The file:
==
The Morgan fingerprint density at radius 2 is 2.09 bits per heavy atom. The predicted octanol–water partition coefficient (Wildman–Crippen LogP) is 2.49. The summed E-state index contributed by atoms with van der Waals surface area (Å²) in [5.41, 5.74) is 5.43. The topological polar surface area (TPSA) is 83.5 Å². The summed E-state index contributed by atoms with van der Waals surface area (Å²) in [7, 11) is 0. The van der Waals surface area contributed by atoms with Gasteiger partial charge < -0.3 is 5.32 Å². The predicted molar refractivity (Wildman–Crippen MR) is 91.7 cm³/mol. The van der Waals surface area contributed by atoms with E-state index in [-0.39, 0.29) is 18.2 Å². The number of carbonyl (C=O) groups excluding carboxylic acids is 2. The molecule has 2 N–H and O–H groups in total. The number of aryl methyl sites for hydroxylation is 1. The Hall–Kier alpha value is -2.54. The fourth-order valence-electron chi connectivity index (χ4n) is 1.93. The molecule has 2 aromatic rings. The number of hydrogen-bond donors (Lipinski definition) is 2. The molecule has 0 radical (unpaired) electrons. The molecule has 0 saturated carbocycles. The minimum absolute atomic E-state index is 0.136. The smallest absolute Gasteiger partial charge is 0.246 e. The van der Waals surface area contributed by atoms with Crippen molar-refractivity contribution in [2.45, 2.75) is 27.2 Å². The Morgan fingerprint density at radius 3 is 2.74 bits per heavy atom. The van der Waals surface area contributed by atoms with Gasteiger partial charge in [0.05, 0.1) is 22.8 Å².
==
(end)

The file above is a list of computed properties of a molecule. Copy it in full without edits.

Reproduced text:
The Morgan fingerprint density at radius 2 is 2.09 bits per heavy atom. The predicted octanol–water partition coefficient (Wildman–Crippen LogP) is 2.49. The summed E-state index contributed by atoms with van der Waals surface area (Å²) in [5.41, 5.74) is 5.43. The topological polar surface area (TPSA) is 83.5 Å². The summed E-state index contributed by atoms with van der Waals surface area (Å²) in [7, 11) is 0. The van der Waals surface area contributed by atoms with Gasteiger partial charge < -0.3 is 5.32 Å². The predicted molar refractivity (Wildman–Crippen MR) is 91.7 cm³/mol. The van der Waals surface area contributed by atoms with E-state index in [-0.39, 0.29) is 18.2 Å². The number of carbonyl (C=O) groups excluding carboxylic acids is 2. The molecule has 2 N–H and O–H groups in total. The number of aryl methyl sites for hydroxylation is 1. The Hall–Kier alpha value is -2.54. The fourth-order valence-electron chi connectivity index (χ4n) is 1.93. The molecule has 2 aromatic rings. The number of hydrogen-bond donors (Lipinski definition) is 2. The molecule has 0 radical (unpaired) electrons. The molecule has 0 saturated carbocycles. The minimum absolute atomic E-state index is 0.136. The smallest absolute Gasteiger partial charge is 0.246 e. The van der Waals surface area contributed by atoms with Crippen molar-refractivity contribution in [2.45, 2.75) is 27.2 Å². The Morgan fingerprint density at radius 3 is 2.74 bits per heavy atom. The van der Waals surface area contributed by atoms with Gasteiger partial charge in [0.05, 0.1) is 22.8 Å².